Kaleidoscope effect

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Francisco Rebajes copper jewellery art

Francisco Rebajes copper jewellery art

African head with necklace and earrings copper brooch. The end of the 1940s. 8 cm. £ 200-240 CRIS. Francisco Rebajes copper jewellery art

Francisco Rebajes copper jewellery art
This is an inspired by African motifs original copper brooch with the image of an exotic Ubangi girl. The designer of his own jewellery line, Francisco Rebajes drew inspiration from the symbolism of ethnic masks and surrealism. In fact, creating his handmade copper decorations he followed the artistic principles of modernism: flexible fluid lines and stylized floral motifs.
Born in Spain in 1906, the future jewelry designer 16 year-old Francisco Rebajes moved to New York City in 1922. Like all emigrants, he took on any job. In 1932, he married Pauline Schwartz, against the wishes of her parents. Paulina and Frank began living in their friends’ apartment, where Frank set up a small workshop. The first collection of figures that Rebajes made from cans impressed the director of the Whitney Museum, Julian Fors, who bought it. This was the beginning of the great master’s journey.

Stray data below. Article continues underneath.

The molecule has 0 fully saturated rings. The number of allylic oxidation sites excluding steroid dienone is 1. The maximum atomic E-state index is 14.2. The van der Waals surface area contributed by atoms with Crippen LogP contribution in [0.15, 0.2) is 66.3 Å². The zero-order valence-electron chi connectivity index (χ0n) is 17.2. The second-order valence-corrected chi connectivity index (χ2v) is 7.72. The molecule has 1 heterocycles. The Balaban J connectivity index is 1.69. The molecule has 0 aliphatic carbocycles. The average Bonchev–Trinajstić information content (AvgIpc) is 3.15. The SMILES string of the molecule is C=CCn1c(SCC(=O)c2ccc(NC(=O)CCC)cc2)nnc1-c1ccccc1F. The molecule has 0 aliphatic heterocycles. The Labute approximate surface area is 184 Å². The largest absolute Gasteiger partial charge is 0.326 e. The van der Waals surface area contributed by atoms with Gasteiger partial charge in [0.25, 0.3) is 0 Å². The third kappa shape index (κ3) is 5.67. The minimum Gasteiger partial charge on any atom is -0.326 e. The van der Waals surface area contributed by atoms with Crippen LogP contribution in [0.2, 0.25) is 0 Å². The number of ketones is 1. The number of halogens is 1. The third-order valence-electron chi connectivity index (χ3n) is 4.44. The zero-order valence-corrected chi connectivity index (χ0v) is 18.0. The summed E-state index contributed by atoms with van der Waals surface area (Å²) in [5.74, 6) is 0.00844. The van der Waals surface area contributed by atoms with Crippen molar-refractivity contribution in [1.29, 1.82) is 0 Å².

In 1934 he opened a studio shop in New York City. Frank’s career reached its peak in the 1950s, when he had a store on Fifth Avenue. There he sold jewelry and art objects until 1967. However, by the 1960s he stopped making jewellery and focused on sculpture.
After returning to Spain, he made jewelry until his death in 1990.

Theatrical masks surreal brooch made of copper

Theatrical masks surreal brooch made of copper

These years, Rebajes sold his products throughout the country. He employed more than 100 jewelers, embodying his designs. Frank’s decorations in modern style, captivate with their originality and freshness.

Ubangi Tribal face with pearl earring, copper brooch pendant

Ubangi Tribal face with pearl earring, copper brooch pendant

In the 1970s, Rebajes became actively engaged in sculpture, and his exhibitions were a great success. Unfortunately, due to his wife’s severe illness, Rebajes had to sell his shops and workshops. Frank Rebajes died in the 1990s. His works are in many museums around the world.

Francisco Rebajes copper jewellery art